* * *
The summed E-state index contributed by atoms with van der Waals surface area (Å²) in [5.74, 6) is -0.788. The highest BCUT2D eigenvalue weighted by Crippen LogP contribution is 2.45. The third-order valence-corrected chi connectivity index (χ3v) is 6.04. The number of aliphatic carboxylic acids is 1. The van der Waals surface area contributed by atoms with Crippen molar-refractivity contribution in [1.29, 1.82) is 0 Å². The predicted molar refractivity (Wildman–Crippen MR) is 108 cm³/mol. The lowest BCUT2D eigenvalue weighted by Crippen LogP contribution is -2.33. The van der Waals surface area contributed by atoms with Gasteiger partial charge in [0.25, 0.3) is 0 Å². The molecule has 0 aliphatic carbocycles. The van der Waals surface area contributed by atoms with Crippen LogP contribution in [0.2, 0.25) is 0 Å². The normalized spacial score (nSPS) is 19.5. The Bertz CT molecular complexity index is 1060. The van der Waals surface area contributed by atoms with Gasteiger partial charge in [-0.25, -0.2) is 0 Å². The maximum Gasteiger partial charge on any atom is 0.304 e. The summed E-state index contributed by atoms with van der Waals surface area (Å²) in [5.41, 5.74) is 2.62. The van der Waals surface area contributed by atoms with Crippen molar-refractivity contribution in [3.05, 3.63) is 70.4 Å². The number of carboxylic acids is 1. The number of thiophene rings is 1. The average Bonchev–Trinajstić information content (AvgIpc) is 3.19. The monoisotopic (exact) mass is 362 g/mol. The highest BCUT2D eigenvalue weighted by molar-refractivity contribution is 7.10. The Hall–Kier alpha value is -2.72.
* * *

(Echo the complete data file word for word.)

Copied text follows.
The summed E-state index contributed by atoms with van der Waals surface area (Å²) in [5.74, 6) is -0.788. The highest BCUT2D eigenvalue weighted by Crippen LogP contribution is 2.45. The third-order valence-corrected chi connectivity index (χ3v) is 6.04. The number of aliphatic carboxylic acids is 1. The van der Waals surface area contributed by atoms with Crippen molar-refractivity contribution in [1.29, 1.82) is 0 Å². The predicted molar refractivity (Wildman–Crippen MR) is 108 cm³/mol. The lowest BCUT2D eigenvalue weighted by Crippen LogP contribution is -2.33. The van der Waals surface area contributed by atoms with Gasteiger partial charge in [0.25, 0.3) is 0 Å². The molecule has 0 aliphatic carbocycles. The van der Waals surface area contributed by atoms with Crippen LogP contribution in [0.2, 0.25) is 0 Å². The normalized spacial score (nSPS) is 19.5. The Bertz CT molecular complexity index is 1060. The van der Waals surface area contributed by atoms with Gasteiger partial charge in [-0.25, -0.2) is 0 Å². The maximum Gasteiger partial charge on any atom is 0.304 e. The summed E-state index contributed by atoms with van der Waals surface area (Å²) in [5.41, 5.74) is 2.62. The van der Waals surface area contributed by atoms with Crippen molar-refractivity contribution in [3.05, 3.63) is 70.4 Å². The number of carboxylic acids is 1. The number of thiophene rings is 1. The average Bonchev–Trinajstić information content (AvgIpc) is 3.19. The monoisotopic (exact) mass is 362 g/mol. The highest BCUT2D eigenvalue weighted by molar-refractivity contribution is 7.10. The Hall–Kier alpha value is -2.72.